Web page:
I'll believe this when I see the human bones...
I'll believe this when I see the human bones...
"[Volunteers] given an oral choline supplement for 2 months have a more than tenfold increase in trimethylamine N-oxide (TMAO), a metabolite derived from the gut microbiota that has previously been linked to the development of cardiovascular disease.
The increase in plasma TMAO levels is also associated with a corresponding increase in platelet aggregation."
"aspirin attenuated the rise in TMAO levels as well as reduced platelet hyperresponsiveness"
I love tmobile. If my data is getting used up they tell me (text). If I run out of data, they tell me. They don't charge me more, and they don't shut it off - they just slow things down.
After having been gouged by AT&T and Verizon (some years ago), I have no interest in going back.
Many who comment here will have a reason that they chose one carrier over one other carrier. They may have switched carriers. I always found that the latest carrier plan was better than the competition, and that it would go back and forth or be too confusing to come up with one clear answer. I actually have iPhones and aPhones on 5 carriers. I also travel the world quite a bit. Domestically, all the carriers are good for most unless you live in an area not covered by some. I remember times when Verizon was faster but now it seems that AT&T is faster for me, most of the time. I remember when you could buy international data from Verizon that covered 200 countries, while the AT&T list was only about 50 countries. That affected me in places like Russia and South Africa, back then. T-Mobile has incredible data plans for here and away but they don't seem as fast as claimed unless I'm in the store. Sprint has gone far out of their way to help me with issues, including a stolen phone number. Right now I believe that the best carrier I have, for my own needs, is Google Project Fi because the plan works in over 100 countries. You can even order a free data-only SIM for free, without even a shipping charge, to use it on iPads and the like. I would never say that anyone's choice of plan is bad in any way though.
Missing from the summary (and of possible intereste here), it seems that some of the funding was by the Bill & Melinda Gates Foundation.
A fortunate move to upstate New York put me on a track to pick up some classes on BASIC and Pascal at the high school and Watfiv and assembly language at a local university that had a high school summer program. My senior project in high school was a graphing program that generated several kinds of graphs using Apple Pascal and the turtle graphics package that came with it. The system could barely handle it, but it was pretty spiffy. I wrote my own keyboard input routines that would allow me to set up fields of a specific size that would only allow certain characters to be typed into them.
College was more Basic, which I was entirely fucking sick of by then, and some scripting languages. I got my intro to REXX there, which was much nicer than Basic. I switched schools into a more CS-oriented program and picked up C, Ada and COBOL. By then I was starting to hear about this newfangled C++, which really sucked back in the early '90's, let me tell you. They didn't even have a STL yet. They started talking about adding templates to the language a few years later.
I don't see much new coming along the road.
Man - what's wrong with python? I haven't written in it in years, but I sure thought it was a fine language at the time...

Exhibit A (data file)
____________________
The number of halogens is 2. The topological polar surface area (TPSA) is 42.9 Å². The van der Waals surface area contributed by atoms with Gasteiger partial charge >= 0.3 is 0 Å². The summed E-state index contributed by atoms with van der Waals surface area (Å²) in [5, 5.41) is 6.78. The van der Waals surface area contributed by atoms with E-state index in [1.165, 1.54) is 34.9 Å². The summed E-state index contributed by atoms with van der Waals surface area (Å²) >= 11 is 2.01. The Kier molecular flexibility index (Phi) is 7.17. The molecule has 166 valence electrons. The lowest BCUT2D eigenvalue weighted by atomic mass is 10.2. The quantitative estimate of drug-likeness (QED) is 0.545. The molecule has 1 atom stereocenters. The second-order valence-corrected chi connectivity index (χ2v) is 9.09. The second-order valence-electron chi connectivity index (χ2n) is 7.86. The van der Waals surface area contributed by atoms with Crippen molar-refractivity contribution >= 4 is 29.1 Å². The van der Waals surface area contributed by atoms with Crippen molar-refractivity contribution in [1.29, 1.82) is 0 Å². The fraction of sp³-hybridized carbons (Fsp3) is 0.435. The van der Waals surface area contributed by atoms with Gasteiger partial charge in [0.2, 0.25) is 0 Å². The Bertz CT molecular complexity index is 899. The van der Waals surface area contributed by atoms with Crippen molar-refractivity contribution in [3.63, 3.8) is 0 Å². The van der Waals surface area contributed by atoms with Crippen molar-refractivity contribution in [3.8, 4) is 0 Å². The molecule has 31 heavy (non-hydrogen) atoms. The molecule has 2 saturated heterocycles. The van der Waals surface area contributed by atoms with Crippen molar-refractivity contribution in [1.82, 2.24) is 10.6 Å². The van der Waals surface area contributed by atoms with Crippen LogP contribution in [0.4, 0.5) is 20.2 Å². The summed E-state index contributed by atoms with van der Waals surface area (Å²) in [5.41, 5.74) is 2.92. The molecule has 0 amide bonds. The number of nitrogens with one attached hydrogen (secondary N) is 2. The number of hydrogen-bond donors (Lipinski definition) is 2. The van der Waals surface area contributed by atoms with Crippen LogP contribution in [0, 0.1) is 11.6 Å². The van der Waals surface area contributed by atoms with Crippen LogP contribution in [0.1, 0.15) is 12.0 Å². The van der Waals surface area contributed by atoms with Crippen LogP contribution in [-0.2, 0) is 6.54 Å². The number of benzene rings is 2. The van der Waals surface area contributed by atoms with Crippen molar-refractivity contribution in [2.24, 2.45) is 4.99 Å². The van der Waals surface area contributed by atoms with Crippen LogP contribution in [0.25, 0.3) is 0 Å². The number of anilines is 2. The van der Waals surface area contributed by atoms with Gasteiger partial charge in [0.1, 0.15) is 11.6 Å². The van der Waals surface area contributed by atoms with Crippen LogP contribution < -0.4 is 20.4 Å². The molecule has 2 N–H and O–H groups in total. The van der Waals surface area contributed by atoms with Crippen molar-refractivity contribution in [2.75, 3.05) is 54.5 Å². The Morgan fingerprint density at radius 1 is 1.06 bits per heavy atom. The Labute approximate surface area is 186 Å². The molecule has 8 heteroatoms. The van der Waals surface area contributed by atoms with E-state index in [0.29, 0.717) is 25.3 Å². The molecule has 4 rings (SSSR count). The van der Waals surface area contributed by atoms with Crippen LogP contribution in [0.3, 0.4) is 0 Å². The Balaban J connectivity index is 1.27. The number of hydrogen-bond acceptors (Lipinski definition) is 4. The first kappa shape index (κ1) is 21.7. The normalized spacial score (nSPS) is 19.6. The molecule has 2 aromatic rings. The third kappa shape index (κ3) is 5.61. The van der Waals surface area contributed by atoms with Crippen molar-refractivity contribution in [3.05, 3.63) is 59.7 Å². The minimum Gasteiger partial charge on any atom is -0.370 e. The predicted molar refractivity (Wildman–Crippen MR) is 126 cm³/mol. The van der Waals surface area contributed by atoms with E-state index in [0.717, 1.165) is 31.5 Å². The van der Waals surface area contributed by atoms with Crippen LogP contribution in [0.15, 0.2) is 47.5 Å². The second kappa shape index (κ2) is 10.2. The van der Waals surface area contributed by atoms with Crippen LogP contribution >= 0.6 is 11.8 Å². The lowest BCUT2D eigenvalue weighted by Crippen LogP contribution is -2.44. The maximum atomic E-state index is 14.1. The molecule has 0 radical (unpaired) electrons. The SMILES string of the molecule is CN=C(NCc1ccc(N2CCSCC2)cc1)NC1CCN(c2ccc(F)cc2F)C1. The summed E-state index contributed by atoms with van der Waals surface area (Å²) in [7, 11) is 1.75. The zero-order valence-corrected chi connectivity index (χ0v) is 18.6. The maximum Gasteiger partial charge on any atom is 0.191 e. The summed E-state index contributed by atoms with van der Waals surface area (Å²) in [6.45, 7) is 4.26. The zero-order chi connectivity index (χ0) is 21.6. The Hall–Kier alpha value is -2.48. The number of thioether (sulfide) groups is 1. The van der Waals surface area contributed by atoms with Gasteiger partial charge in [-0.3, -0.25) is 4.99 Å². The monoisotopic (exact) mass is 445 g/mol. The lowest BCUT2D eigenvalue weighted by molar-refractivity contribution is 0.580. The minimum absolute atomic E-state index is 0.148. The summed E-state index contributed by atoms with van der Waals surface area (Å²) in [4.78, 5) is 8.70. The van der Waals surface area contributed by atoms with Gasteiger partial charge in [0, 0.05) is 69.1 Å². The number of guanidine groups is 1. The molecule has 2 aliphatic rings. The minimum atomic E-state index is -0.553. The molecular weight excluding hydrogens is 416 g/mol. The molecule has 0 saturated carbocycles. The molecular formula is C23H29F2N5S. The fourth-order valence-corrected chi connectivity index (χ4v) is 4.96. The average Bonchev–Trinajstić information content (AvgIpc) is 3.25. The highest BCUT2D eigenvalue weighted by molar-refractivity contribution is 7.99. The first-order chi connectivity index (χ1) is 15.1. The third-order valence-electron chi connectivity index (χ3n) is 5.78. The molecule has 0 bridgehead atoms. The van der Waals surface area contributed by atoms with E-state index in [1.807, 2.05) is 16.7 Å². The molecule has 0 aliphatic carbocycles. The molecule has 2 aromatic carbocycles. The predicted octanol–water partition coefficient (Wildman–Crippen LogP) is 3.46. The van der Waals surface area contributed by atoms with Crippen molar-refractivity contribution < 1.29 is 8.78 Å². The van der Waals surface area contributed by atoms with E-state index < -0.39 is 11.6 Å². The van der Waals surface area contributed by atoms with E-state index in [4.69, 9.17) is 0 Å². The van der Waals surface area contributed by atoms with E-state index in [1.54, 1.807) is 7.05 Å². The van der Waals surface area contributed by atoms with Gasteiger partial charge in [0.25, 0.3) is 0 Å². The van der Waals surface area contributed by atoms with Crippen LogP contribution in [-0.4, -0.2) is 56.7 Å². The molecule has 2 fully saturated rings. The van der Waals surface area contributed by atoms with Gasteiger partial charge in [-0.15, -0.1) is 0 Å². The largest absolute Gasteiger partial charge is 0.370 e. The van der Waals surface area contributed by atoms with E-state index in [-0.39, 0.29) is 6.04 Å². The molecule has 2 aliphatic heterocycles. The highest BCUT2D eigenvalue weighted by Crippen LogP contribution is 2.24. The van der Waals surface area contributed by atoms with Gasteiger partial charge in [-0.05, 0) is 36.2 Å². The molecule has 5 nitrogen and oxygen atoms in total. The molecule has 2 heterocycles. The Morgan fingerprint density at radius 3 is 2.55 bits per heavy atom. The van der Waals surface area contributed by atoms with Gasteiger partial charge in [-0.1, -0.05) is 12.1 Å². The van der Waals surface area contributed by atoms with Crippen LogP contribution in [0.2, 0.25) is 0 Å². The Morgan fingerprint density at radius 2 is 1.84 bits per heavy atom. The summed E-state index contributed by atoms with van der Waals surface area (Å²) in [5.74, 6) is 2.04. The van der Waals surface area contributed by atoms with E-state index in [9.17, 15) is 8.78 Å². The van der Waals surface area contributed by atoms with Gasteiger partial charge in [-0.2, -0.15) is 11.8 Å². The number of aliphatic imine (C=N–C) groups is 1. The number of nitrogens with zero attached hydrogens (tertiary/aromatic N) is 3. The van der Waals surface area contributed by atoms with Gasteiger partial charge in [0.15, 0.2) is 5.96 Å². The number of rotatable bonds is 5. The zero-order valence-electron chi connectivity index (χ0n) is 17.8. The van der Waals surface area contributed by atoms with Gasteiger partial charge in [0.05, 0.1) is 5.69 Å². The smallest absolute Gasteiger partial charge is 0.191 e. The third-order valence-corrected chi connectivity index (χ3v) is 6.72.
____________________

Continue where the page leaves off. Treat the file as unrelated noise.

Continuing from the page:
And then his three examples are Sweetgreen, Framebridge, and OrderUp, which are all within one hour driving distance of each other in the DC/Baltimore metroplex.
DC has long been a tech startup area (AOL, UUNET, DIGEX, Ciena, Living Social, etc.), and I know several people who got VC funding for their startups there. New Enterprise Associates (NEA) has been very active in DC, for example.
However I think that the LEVEL and STUPIDITY of VC funding in DC is very different than the SF Bay Area - less money, and less blatantly stupid start-ups get funded in DC.
If you look in the FEMA site, they say that they provide gramts to perform repairs not covered by insurance. And no, they don't do a needs test. Now, the typical rich person does not let their insurance lapse just so that they can get a FEMA grant. Because such a grant is no sure thing. They also point out that SBA loans are the main source of assistance following a disaster. You get a break on interest, but you have to pay them back.
"We estimated the 10-year risk of both incident stroke and dementia beginning from the 7th examination cycle [of the Framingham Heart Study] (1998â"2001)."
It should be noted that during the study saccharin, acesulfame-K (Sunett/Sweet One), and aspartame (NutraSweet) were FDA approved, whereas sucralose (Splenda) was approved in 1999, neotame in 2002, and stevia in 2008. So who knows, maybe those sweeteners are not linked to stroke & dementia.
"When comparing daily cumulative intake to 0 per week (reference), the hazard ratios were 2.96 (95% confidence interval, 1.26â"6.97) for ischemic stroke and 2.89 (95% confidence interval, 1.18â"7.07) for Alzheimerâ(TM)s disease. Sugar-sweetened beverages were not associated with stroke or dementia."
That is some serious risk increase!
I like LinkedIn, especially because it is a great way to create ad-hoc industry forums for sharing news on developing niche technologies.
But its main use for me is allowing me to figure out which company the salespeople I know are working at this week. Before I email a salesperson who I talked with six months ago, I check their LinkedIn to see if they still work at that company.
In any formula, constants (especially those obtained from handbooks) are to be treated as variables.